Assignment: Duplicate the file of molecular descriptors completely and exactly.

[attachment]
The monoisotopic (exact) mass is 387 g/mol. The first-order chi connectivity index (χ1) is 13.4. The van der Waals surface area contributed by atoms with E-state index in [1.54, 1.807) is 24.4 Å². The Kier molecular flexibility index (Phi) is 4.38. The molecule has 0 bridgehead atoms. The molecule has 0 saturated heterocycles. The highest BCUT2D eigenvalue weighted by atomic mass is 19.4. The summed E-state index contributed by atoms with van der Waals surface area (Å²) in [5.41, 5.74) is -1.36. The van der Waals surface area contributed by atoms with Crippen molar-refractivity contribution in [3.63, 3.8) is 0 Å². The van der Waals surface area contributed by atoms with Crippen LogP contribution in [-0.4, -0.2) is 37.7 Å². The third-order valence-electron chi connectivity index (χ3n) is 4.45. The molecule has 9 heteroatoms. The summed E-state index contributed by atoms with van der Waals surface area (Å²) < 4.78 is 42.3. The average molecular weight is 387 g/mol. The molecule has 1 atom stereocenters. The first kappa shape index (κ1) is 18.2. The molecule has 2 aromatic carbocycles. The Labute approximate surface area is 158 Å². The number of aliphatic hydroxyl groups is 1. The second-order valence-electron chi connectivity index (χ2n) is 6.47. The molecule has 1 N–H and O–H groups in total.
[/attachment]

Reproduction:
The monoisotopic (exact) mass is 387 g/mol. The first-order chi connectivity index (χ1) is 13.4. The van der Waals surface area contributed by atoms with E-state index in [1.54, 1.807) is 24.4 Å². The Kier molecular flexibility index (Phi) is 4.38. The molecule has 0 bridgehead atoms. The molecule has 0 saturated heterocycles. The highest BCUT2D eigenvalue weighted by atomic mass is 19.4. The summed E-state index contributed by atoms with van der Waals surface area (Å²) in [5.41, 5.74) is -1.36. The van der Waals surface area contributed by atoms with Crippen molar-refractivity contribution in [3.63, 3.8) is 0 Å². The van der Waals surface area contributed by atoms with Crippen LogP contribution in [-0.4, -0.2) is 37.7 Å². The third-order valence-electron chi connectivity index (χ3n) is 4.45. The molecule has 9 heteroatoms. The summed E-state index contributed by atoms with van der Waals surface area (Å²) < 4.78 is 42.3. The average molecular weight is 387 g/mol. The molecule has 1 atom stereocenters. The first kappa shape index (κ1) is 18.2. The molecule has 2 aromatic carbocycles. The Labute approximate surface area is 158 Å². The number of aliphatic hydroxyl groups is 1. The second-order valence-electron chi connectivity index (χ2n) is 6.47. The molecule has 1 N–H and O–H groups in total.